This was long time in coming, and as the dust settles down, all over the world and people start to look deeply into the follies of the “war on terror”, i see great prospects of similar steps being taken elsewhere as well. Indian Muslims can lead the way as they are in a unique position, having had a voice in deciding their fate, given India’s democratic institutions The Muslim ummah can take heart from this and common Muslims can come forward and make it happen.

Posted by Rajeev Bhatt | Report as abusive
 

terrorism cannot be prevented by condemning alone. many muslims say there are moderates. but those moderates never raise head in public. the world has , especially india, has fatigue of muslims saying they denounce terrorism but nothing inspiring has come through so far, atleast in my opinion. it is even hard to criticise islam with muslims as they tend to get emotional.

Posted by vivek | Report as abusive
 

Interesting article and some expected comments. Being a Muslim, almost every article that i’ve come across which has even a remote connection to Islam is plagued by a bunch of ‘Usual Sceptics’. It’s quite easy to do mud-slinging and taint a religion when its not your own, I have read a comment saying that “it is even hard to criticise islam with muslims as they tend to get emotional.”?? Well wouldnt you? if everyone’s favourite topic of the day was being critically negative of your religion???(& mostly its unwarranted). Also its quite amusing to see how people love to paint the Middle-East in unfavourable colours, while millions of expats of different faiths flock to the UAE, Kuwait etc,, for better Job prospects and a Tax-Free wad of Money?. Being a sceptic is one thing but most comments seem to reek of hypocracy . So stop stereotyping and if you cant do anything to help the situation, then at least stop making it worse. Ta!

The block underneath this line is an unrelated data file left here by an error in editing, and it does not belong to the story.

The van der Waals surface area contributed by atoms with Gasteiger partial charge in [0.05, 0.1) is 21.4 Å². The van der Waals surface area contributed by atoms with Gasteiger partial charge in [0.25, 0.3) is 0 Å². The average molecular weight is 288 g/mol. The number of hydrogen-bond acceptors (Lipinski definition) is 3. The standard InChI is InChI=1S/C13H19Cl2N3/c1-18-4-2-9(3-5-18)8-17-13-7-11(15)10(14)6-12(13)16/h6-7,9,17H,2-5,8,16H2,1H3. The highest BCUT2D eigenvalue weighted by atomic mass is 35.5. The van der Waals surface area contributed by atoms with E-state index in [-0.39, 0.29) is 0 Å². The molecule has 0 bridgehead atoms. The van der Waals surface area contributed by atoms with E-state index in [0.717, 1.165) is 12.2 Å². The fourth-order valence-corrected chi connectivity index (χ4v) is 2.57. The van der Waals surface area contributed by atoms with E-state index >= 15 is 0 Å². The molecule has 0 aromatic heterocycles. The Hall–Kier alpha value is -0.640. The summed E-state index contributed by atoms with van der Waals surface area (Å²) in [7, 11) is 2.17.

Posted by Farhan | Report as abusive
 

I agree that as being a minority in a country with 1 billion population, Muslims have no option but to cooperate and look nice or risk violence as in Ayodhya or Gujarat.

India would never have been a secular, democratic country if Muslims were in majority. No offense to anyone, I am just being blunt!

Posted by Skpetic | Report as abusive
 

Deoband is often wrongly accused inspiring the Taleban in Pakistan and Afghanistan. The early madrassas established in the NWFP were, in fact, modeled after Deoband as their founders themselves received education in Deoband prior to 1947. However, all of this changed with the US/Pakistani (CIA/ISI) efforts to recruit, train and equip the students of these madrassas to fight the Soviet invasion of Afghanistan. The divergence between the Indian and Pakistani Deobandis became very clear when the religious leaders from NWFP and Deoband met for a summit in mid-2001 (just prior to 911) and disagreed strongly on the strategies/tactics used by the Taleban in Afghanistan. In fact, Maulana Marghoob, the leader of Deoband, condemned the destruction of Buddha carvings in Bamian by the Taleban. The Indian Deoband leaders clearly understood that they could not condone the destruction of Buddha statues in Afghanistan while at the same time protest against the destruction of Babri mosque in India.